25 Aug 2018

David Marr - Political shenanigans in Australia

From Saturday Morning, 11:42 am on 25 August 2018

The Australian Liberal Party has torn itself apart yet again and veteran Australian journalist David Marr says the public won’t forget.

Marr is a highly regarded Australia journalist, the recipient of four Walkley Awards, and has been reporting on politics and the media in Australia since 1973.

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The spill has gone: Malcolm Turnbull, Peter Dutton and Scott Morrison. Photo: AFP / FILE

He says the Liberal Party is at war with itself over coal and immigration and “small L liberals” are losing the fight with the party’s ultra-conservative wing on both fronts.

Malcolm Turnbull was rolled as prime minister on Friday and replaced by his treasurer Scott Morrison after a bruising week. He had made major concessions to the right wing of his party over his National Energy Guarantee [NEG] policy, yet still his internal opponents came after him. 

David Marr

David Marr Photo: Supplied

“The conservative side of politics has been tearing itself apart for years and years. Malcolm Turnbull capitulated to the climate nasties in his own party room, abjectly capitulated to them, because they threatened to cross the floor and bring down his government.”

Despite Turnbull’s attempt to placate the right by abandoning the carbon emissions component of the NEG, a spill was triggered by his cabinet colleague Queenslander Peter Dutton, who nonetheless failed to grab the leadership because, Marr says, he “can’t count”.

“They didn’t have the numbers. So they tore the party apart, brought down the party’s most popular electoral asset in Malcolm Turnbull and installed a third-rate - as far as the public is concerned - leader to take the party to an election in eight months time, which because of what happened this week they must inevitably lose dramatically.”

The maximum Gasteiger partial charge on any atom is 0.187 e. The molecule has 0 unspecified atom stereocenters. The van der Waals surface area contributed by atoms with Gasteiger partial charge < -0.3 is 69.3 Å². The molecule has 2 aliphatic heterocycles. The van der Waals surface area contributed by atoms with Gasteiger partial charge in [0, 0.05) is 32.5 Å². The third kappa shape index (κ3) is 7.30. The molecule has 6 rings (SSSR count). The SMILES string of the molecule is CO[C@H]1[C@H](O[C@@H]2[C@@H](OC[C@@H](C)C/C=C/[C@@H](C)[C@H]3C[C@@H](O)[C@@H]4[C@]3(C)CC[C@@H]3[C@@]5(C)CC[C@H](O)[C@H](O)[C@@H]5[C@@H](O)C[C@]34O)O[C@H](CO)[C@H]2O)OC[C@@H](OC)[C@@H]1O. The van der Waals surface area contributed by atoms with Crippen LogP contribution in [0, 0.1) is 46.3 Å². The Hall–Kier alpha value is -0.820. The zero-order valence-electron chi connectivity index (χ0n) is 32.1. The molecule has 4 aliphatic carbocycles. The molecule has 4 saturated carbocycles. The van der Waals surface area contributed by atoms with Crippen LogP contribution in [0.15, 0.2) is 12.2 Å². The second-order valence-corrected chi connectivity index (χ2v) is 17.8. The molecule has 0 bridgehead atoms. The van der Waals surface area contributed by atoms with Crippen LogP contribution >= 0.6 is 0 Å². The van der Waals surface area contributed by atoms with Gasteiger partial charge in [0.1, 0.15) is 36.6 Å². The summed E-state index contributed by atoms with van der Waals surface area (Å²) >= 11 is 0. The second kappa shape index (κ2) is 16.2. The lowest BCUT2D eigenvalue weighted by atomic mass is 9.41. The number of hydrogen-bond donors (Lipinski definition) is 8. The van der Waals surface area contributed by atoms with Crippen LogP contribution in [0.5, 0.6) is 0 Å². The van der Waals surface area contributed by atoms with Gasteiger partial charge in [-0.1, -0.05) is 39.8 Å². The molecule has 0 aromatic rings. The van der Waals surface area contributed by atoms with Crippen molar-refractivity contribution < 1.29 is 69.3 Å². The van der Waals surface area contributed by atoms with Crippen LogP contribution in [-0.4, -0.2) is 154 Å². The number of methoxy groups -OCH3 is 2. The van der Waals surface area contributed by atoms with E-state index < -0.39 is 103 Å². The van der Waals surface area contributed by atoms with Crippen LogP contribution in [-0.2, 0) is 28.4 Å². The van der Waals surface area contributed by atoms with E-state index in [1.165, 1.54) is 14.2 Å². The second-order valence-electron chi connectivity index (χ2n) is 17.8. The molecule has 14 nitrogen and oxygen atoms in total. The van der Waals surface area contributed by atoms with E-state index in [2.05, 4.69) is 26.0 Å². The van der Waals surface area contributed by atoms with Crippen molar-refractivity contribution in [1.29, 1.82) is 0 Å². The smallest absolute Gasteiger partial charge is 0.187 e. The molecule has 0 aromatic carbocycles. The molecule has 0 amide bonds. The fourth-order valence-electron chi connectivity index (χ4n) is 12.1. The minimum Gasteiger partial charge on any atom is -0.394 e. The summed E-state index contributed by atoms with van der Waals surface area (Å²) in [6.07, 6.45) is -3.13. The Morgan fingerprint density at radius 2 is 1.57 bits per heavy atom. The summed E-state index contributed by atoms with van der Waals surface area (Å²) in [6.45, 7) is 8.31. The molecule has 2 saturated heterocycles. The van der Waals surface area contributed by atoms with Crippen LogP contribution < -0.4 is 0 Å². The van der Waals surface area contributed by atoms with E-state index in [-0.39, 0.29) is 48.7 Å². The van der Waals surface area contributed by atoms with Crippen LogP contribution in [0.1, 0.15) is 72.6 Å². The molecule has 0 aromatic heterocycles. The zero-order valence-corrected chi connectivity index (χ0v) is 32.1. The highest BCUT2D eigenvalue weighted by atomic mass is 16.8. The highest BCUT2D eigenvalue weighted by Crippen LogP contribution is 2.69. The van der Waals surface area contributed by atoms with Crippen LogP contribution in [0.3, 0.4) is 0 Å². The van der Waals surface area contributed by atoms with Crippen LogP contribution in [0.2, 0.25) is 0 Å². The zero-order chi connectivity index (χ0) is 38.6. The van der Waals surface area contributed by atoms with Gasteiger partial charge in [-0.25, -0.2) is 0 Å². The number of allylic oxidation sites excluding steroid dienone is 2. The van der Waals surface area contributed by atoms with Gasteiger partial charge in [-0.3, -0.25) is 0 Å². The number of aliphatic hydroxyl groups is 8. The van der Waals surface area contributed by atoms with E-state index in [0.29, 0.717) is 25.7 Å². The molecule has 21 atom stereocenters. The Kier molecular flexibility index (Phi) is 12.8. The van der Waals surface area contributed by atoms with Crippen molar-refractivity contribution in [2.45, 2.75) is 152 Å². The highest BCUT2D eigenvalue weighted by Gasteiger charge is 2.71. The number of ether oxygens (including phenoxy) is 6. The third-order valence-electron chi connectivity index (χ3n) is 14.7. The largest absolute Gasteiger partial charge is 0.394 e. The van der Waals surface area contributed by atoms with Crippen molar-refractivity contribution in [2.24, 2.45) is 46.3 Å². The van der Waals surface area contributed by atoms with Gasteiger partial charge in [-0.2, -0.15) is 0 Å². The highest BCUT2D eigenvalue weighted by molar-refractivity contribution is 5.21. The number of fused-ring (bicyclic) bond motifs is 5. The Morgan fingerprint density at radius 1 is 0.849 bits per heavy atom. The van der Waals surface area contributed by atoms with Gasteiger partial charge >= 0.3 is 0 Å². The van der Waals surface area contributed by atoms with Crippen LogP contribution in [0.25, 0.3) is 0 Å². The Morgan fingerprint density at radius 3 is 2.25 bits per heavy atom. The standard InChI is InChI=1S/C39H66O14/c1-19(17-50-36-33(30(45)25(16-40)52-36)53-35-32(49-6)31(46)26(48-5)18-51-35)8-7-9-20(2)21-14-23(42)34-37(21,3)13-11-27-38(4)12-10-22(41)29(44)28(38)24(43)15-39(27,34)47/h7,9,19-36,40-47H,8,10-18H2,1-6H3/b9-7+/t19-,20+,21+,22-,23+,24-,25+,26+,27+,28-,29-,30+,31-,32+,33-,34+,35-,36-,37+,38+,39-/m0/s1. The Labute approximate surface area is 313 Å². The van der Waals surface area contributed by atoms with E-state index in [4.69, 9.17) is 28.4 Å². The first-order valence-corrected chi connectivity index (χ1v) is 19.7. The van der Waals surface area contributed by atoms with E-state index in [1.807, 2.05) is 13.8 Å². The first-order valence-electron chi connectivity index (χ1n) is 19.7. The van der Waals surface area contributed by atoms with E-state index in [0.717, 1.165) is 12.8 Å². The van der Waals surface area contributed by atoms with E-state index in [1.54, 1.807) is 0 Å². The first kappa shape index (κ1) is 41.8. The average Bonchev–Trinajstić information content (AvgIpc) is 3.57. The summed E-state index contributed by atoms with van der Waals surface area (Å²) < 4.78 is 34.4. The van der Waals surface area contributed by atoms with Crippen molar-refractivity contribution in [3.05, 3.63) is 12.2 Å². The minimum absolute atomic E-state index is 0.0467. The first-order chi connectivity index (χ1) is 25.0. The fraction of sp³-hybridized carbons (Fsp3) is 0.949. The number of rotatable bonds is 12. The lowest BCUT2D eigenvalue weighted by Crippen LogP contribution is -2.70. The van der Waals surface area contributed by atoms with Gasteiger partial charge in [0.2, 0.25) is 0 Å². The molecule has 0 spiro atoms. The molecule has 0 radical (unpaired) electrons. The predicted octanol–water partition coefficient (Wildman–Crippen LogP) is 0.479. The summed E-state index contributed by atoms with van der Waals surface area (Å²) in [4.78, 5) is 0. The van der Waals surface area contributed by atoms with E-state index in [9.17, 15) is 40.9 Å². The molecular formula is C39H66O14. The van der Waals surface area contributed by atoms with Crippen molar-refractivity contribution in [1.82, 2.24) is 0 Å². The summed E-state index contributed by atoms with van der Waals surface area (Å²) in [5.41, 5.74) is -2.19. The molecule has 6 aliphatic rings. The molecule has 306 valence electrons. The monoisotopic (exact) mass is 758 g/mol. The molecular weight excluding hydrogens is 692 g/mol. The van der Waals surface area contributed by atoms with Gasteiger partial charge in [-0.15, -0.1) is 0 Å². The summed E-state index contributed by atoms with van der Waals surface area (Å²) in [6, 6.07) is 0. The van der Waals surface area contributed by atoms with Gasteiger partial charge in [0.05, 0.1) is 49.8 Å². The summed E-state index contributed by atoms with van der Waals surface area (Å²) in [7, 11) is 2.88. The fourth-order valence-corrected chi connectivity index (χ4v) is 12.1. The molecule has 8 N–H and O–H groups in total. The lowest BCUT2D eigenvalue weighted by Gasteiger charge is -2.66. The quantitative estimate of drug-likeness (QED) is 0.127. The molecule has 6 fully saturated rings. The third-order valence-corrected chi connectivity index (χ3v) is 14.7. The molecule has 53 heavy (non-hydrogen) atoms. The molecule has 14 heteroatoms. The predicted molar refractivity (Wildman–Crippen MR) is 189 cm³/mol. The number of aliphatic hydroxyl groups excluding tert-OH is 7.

Marr says Morrison prevailed because Dutton is, “a most uncongenial figure, and he’s not very bright".

Australia's former home affairs minister, Peter Dutton, faces the media at a press conference in Canberra on August 21, 2018.

 Peter Dutton. Photo: AFP PHOTO / SEAN DAVEY

Not that Morrison is a Turnbull-like replacement.

“He made his name in politics as the minister for immigration imprisoning women and children and men out in the islands - that’s his reputation.

“He stopped the boats, he still boasts that he stopped the boats, there are children [on Nauru] who won’t get out of bed for month after month, children who won’t eat or drink - the situation is completely appalling there at the moment.”

Marr doesn’t rate Morrison’s chances of pulling off a victory for the coalition at the next election.

Australia's incoming Prime Minister Scott Morrison speaks at a press conference in Canberra on August 24, 2018 after a stunning Liberal party revolt instigated by hardline conservatives unseated moderate Malcolm Turnbull.

Australia's newest Prime Minister Scott Morrison. Photo: AFP

“I think the Liberal Party is done for, because Morrison is a bore. He comes out of the world of PR, he’s a bore, he talks on and on, and on and on and on - a wall of sound comes out.